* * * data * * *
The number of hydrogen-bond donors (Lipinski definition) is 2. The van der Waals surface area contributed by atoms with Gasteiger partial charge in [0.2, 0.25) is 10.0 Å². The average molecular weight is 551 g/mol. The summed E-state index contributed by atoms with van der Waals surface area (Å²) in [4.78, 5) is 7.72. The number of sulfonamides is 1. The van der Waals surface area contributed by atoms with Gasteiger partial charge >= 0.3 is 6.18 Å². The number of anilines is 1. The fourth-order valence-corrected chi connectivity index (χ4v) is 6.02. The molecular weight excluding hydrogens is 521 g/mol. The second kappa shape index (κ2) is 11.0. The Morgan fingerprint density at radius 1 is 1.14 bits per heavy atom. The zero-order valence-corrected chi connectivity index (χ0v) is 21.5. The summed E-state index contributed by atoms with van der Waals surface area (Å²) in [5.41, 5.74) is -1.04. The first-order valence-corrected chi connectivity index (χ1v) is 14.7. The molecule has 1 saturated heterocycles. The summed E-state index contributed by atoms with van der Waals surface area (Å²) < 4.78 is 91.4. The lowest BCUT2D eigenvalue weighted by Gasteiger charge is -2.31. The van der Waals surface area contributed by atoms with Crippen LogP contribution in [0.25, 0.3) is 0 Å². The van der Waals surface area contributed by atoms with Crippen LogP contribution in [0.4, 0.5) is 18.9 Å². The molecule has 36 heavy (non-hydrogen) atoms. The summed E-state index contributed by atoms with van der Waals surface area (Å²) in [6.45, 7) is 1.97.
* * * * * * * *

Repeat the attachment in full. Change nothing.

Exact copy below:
The number of hydrogen-bond donors (Lipinski definition) is 2. The van der Waals surface area contributed by atoms with Gasteiger partial charge in [0.2, 0.25) is 10.0 Å². The average molecular weight is 551 g/mol. The summed E-state index contributed by atoms with van der Waals surface area (Å²) in [4.78, 5) is 7.72. The number of sulfonamides is 1. The van der Waals surface area contributed by atoms with Gasteiger partial charge >= 0.3 is 6.18 Å². The number of anilines is 1. The fourth-order valence-corrected chi connectivity index (χ4v) is 6.02. The molecular weight excluding hydrogens is 521 g/mol. The second kappa shape index (κ2) is 11.0. The Morgan fingerprint density at radius 1 is 1.14 bits per heavy atom. The zero-order valence-corrected chi connectivity index (χ0v) is 21.5. The summed E-state index contributed by atoms with van der Waals surface area (Å²) in [5.41, 5.74) is -1.04. The first-order valence-corrected chi connectivity index (χ1v) is 14.7. The molecule has 1 saturated heterocycles. The summed E-state index contributed by atoms with van der Waals surface area (Å²) < 4.78 is 91.4. The lowest BCUT2D eigenvalue weighted by Gasteiger charge is -2.31. The van der Waals surface area contributed by atoms with Crippen LogP contribution in [0.25, 0.3) is 0 Å². The van der Waals surface area contributed by atoms with Crippen LogP contribution in [0.4, 0.5) is 18.9 Å². The molecule has 36 heavy (non-hydrogen) atoms. The summed E-state index contributed by atoms with van der Waals surface area (Å²) in [6.45, 7) is 1.97.